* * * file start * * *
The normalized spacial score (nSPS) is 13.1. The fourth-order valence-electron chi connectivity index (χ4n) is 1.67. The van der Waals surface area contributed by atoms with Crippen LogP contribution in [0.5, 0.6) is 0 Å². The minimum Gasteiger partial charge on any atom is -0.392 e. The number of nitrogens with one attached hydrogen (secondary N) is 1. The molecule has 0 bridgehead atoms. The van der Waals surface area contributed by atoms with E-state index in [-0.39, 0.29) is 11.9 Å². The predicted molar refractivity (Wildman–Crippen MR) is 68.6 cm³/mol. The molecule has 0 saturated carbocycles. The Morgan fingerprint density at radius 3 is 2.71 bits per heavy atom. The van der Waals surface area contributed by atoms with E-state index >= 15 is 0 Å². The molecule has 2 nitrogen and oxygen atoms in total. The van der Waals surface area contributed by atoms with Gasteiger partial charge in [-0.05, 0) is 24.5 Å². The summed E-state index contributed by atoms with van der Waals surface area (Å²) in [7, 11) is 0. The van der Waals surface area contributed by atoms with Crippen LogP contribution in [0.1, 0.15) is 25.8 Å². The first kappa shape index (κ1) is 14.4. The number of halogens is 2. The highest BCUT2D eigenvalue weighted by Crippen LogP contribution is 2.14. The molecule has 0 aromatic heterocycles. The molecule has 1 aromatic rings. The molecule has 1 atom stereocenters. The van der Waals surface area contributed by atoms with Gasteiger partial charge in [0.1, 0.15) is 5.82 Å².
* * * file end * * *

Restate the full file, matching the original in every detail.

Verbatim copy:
The normalized spacial score (nSPS) is 13.1. The fourth-order valence-electron chi connectivity index (χ4n) is 1.67. The van der Waals surface area contributed by atoms with Crippen LogP contribution in [0.5, 0.6) is 0 Å². The minimum Gasteiger partial charge on any atom is -0.392 e. The number of nitrogens with one attached hydrogen (secondary N) is 1. The molecule has 0 bridgehead atoms. The van der Waals surface area contributed by atoms with E-state index in [-0.39, 0.29) is 11.9 Å². The predicted molar refractivity (Wildman–Crippen MR) is 68.6 cm³/mol. The molecule has 0 saturated carbocycles. The Morgan fingerprint density at radius 3 is 2.71 bits per heavy atom. The van der Waals surface area contributed by atoms with E-state index >= 15 is 0 Å². The molecule has 2 nitrogen and oxygen atoms in total. The van der Waals surface area contributed by atoms with Gasteiger partial charge in [-0.05, 0) is 24.5 Å². The summed E-state index contributed by atoms with van der Waals surface area (Å²) in [7, 11) is 0. The van der Waals surface area contributed by atoms with Crippen LogP contribution in [0.1, 0.15) is 25.8 Å². The first kappa shape index (κ1) is 14.4. The number of halogens is 2. The highest BCUT2D eigenvalue weighted by Crippen LogP contribution is 2.14. The molecule has 0 aromatic heterocycles. The molecule has 1 aromatic rings. The molecule has 1 atom stereocenters. The van der Waals surface area contributed by atoms with Gasteiger partial charge in [0.1, 0.15) is 5.82 Å².